Gay bishop speaks of prayer life
The Rev Gene Robinson, bishop-elect of the Diocese of New Hampshire, has said in an interview with The Associated Press that he had been praying for years about becoming a bishop.
Despite pressure from Anglican leaders over the issue, he said he felt strongly that God wanted him to go through with his consecration on November 2.
ìGod and I have been about this for quite a while now and I would be really surprised if God were to want me to stop now,î he said.
Leaders of the global Anglican Communion held an emergency meeting on homosexuality in London last week and said Robinsonís consecration put their international association of churches in jeopardy. Around the world, 77 million people are members of Anglican denominations.
Robinson acknowledged that his consecration would cause a church crisis, but said good could come from it.
ìIf indeed this is the work of God ... then itís a crisis that calls for the Church to be its very best self, and not worry about risking itself for the right thing,î Robinson said.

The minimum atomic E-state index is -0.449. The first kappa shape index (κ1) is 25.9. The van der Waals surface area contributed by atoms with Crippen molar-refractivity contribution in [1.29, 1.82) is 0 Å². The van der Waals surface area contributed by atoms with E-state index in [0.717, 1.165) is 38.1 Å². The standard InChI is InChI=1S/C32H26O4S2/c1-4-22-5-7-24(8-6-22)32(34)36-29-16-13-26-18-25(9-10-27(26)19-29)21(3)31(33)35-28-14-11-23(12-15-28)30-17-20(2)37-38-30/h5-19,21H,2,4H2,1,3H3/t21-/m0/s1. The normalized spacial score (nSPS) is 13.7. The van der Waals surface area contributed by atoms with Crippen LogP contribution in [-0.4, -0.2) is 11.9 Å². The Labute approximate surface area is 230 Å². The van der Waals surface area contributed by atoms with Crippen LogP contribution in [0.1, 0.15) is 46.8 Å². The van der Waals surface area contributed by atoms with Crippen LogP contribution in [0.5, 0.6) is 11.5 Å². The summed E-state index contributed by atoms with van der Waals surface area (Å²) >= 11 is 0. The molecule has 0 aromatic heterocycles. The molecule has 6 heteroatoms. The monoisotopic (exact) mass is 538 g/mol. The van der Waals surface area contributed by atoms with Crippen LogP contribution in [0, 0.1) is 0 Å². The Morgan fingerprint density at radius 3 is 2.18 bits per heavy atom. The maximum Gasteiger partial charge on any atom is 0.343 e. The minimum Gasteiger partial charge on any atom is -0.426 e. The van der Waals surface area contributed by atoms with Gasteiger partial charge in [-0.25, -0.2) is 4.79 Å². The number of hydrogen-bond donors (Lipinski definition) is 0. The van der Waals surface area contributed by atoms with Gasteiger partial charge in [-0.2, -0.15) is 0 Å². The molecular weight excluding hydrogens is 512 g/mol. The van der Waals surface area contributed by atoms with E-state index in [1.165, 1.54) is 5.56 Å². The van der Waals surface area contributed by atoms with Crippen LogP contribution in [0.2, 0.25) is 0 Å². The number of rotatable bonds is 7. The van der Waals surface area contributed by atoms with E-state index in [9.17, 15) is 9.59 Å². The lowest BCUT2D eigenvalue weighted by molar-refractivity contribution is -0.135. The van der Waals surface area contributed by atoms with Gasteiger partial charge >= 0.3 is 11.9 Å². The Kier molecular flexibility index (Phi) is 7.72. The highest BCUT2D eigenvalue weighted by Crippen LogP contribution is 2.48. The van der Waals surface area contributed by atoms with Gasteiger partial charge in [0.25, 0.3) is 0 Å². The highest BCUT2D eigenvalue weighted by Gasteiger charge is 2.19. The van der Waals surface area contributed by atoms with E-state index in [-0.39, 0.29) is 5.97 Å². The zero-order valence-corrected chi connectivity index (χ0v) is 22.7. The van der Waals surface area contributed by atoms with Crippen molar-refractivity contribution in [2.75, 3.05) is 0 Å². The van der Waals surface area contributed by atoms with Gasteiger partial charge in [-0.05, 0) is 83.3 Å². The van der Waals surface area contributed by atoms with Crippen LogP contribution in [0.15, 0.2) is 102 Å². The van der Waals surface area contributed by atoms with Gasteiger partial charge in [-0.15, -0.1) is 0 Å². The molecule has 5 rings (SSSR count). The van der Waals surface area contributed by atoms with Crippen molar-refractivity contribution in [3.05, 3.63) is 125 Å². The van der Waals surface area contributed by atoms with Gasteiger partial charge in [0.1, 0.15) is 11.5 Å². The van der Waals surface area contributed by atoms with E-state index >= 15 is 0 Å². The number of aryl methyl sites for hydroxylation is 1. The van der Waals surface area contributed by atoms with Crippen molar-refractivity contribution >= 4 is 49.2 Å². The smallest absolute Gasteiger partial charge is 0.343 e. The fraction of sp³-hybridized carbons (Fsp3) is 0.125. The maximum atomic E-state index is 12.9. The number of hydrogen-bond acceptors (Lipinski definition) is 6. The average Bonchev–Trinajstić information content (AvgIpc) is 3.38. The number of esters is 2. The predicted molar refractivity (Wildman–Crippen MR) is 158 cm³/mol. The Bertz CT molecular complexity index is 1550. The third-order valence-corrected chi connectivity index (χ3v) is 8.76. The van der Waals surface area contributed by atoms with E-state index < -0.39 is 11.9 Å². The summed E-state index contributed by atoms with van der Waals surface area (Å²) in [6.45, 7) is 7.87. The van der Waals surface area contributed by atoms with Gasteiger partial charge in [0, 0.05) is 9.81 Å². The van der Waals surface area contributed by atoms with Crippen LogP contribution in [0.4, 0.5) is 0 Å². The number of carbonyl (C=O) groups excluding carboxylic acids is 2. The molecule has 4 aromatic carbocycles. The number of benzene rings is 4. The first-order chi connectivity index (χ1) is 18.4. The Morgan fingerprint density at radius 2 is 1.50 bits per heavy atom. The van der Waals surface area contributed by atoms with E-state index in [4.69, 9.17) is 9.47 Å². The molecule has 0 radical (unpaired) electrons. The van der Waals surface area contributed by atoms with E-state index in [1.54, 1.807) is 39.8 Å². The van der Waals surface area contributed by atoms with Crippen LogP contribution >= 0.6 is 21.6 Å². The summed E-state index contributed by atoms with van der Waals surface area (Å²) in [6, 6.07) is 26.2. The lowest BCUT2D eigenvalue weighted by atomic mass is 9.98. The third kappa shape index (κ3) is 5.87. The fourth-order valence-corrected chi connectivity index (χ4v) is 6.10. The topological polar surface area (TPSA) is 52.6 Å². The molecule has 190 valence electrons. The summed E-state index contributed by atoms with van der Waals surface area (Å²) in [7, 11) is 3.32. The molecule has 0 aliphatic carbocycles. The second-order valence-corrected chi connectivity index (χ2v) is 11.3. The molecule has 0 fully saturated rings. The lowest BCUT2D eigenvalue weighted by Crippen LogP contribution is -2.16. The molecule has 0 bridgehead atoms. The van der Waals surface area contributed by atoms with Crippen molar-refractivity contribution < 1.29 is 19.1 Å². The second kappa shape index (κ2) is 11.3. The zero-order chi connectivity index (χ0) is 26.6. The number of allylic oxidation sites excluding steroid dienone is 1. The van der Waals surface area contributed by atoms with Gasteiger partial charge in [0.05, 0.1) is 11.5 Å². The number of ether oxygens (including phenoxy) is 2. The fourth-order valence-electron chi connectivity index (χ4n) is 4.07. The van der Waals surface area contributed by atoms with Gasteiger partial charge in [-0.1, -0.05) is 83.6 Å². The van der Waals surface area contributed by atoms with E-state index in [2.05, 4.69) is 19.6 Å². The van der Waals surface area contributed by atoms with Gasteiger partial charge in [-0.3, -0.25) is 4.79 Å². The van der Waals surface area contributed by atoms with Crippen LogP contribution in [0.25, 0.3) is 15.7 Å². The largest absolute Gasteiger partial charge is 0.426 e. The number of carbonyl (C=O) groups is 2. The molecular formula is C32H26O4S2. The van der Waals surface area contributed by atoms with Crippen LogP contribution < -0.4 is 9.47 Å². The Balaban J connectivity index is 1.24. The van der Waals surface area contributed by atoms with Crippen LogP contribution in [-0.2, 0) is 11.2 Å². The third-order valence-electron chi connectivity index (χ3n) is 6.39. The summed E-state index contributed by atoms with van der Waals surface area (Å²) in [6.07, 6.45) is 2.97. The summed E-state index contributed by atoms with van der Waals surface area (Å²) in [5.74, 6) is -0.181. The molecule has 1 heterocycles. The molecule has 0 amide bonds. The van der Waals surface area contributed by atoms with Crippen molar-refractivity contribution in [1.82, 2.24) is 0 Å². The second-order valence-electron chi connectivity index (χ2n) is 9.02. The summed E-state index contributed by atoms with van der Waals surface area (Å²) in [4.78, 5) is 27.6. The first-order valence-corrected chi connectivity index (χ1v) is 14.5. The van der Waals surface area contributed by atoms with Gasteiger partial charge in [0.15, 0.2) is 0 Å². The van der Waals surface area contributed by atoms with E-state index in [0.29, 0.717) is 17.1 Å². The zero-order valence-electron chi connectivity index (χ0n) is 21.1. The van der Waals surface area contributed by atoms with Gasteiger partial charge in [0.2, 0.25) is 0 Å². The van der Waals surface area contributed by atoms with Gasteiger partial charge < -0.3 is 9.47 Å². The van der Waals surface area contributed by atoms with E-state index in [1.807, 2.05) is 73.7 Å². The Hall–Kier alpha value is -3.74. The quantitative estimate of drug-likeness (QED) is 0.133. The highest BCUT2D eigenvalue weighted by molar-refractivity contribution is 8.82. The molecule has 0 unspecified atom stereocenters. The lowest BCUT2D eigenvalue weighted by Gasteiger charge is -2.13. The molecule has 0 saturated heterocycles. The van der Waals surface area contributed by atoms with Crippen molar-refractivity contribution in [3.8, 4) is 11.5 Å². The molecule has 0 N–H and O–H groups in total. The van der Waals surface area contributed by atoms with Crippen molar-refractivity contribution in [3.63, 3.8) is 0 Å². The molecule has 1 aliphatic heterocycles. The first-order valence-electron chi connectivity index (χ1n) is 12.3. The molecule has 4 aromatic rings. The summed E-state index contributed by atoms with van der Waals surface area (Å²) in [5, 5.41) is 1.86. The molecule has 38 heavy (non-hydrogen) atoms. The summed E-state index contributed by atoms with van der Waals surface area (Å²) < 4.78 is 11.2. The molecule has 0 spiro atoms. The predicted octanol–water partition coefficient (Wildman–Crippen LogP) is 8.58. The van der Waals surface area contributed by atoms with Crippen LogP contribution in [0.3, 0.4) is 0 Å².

ìSometimes there are things worth risking your life for. It was Jesus who said if you want to save your life, you have to lose it.î
Robinson said he received a letter from the primates of the West Indies, South America and Nigeria asking him not go through with his consecration.
Robinson said that if Archbishop of Canterbury Dr Rowan Williams asked him to step aside ñ which he has not done ñ Robinson would take that into his ìprayer lifeî. But the words of Dr Williams, the spiritual leader of the worldís Anglicans, would not be enough to dissuade him.
Robinson also said giving up leadership of the New Hampshire diocese would not end the debate over homosexuality. He added that he knew of a ìgood numberî of gay bishops both in the United States and abroad, but he was just the first to talk about it.
ìThere are enormously-gifted Episcopal priests around this Church who are gay and lesbian, some of whom are partnered, who would make wonderful bishops and theyíre going to be nominated and theyíre going to be elected,î Robinson said. ìIf I went away today, does anyone think it would stop all that? I donít think so.î
US conservatives have been moving toward a total break with the Episcopal Church over Robinsonís election. The American Anglican Council, which represents US traditionalists, plans to send a representative to the consecration to make a formal protest.
Robinson said he would be saddened if they left but also felt that they were making homosexuality too central an issue for the denomination.